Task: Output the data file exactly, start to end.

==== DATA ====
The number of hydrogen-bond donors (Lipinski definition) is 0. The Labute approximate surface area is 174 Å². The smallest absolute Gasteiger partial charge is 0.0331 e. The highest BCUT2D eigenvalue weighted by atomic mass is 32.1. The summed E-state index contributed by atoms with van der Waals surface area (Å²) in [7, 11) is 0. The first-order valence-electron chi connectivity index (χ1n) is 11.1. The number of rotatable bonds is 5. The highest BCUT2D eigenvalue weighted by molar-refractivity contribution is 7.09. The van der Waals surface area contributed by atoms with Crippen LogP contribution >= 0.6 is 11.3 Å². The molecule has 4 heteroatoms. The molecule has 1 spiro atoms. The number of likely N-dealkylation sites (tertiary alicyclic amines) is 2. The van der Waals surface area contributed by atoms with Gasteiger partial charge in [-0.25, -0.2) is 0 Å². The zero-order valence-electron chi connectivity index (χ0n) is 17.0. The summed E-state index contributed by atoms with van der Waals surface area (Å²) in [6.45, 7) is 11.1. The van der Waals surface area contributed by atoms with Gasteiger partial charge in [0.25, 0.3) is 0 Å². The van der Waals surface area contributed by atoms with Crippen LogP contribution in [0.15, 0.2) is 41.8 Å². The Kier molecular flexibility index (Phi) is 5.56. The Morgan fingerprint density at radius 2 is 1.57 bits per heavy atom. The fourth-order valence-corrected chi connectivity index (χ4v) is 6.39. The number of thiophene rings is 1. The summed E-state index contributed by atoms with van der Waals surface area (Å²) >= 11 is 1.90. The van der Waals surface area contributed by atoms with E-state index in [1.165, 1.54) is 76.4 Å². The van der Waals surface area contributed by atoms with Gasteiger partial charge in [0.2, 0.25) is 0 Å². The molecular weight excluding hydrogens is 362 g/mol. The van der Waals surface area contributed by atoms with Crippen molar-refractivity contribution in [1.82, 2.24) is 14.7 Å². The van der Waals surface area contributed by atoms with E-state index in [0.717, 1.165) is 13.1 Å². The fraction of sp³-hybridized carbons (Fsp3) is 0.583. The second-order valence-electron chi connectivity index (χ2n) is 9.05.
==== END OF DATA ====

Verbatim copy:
The number of hydrogen-bond donors (Lipinski definition) is 0. The Labute approximate surface area is 174 Å². The smallest absolute Gasteiger partial charge is 0.0331 e. The highest BCUT2D eigenvalue weighted by atomic mass is 32.1. The summed E-state index contributed by atoms with van der Waals surface area (Å²) in [7, 11) is 0. The first-order valence-electron chi connectivity index (χ1n) is 11.1. The number of rotatable bonds is 5. The highest BCUT2D eigenvalue weighted by molar-refractivity contribution is 7.09. The van der Waals surface area contributed by atoms with Crippen LogP contribution >= 0.6 is 11.3 Å². The molecule has 4 heteroatoms. The molecule has 1 spiro atoms. The number of likely N-dealkylation sites (tertiary alicyclic amines) is 2. The van der Waals surface area contributed by atoms with Gasteiger partial charge in [-0.25, -0.2) is 0 Å². The zero-order valence-electron chi connectivity index (χ0n) is 17.0. The summed E-state index contributed by atoms with van der Waals surface area (Å²) in [6.45, 7) is 11.1. The van der Waals surface area contributed by atoms with Gasteiger partial charge in [0.25, 0.3) is 0 Å². The van der Waals surface area contributed by atoms with Crippen LogP contribution in [0.15, 0.2) is 41.8 Å². The Kier molecular flexibility index (Phi) is 5.56. The Morgan fingerprint density at radius 2 is 1.57 bits per heavy atom. The fourth-order valence-corrected chi connectivity index (χ4v) is 6.39. The number of thiophene rings is 1. The summed E-state index contributed by atoms with van der Waals surface area (Å²) >= 11 is 1.90. The van der Waals surface area contributed by atoms with E-state index in [1.165, 1.54) is 76.4 Å². The van der Waals surface area contributed by atoms with Gasteiger partial charge in [0.2, 0.25) is 0 Å². The molecular weight excluding hydrogens is 362 g/mol. The van der Waals surface area contributed by atoms with Crippen molar-refractivity contribution in [1.82, 2.24) is 14.7 Å². The van der Waals surface area contributed by atoms with E-state index in [0.717, 1.165) is 13.1 Å². The fraction of sp³-hybridized carbons (Fsp3) is 0.583. The second-order valence-electron chi connectivity index (χ2n) is 9.05.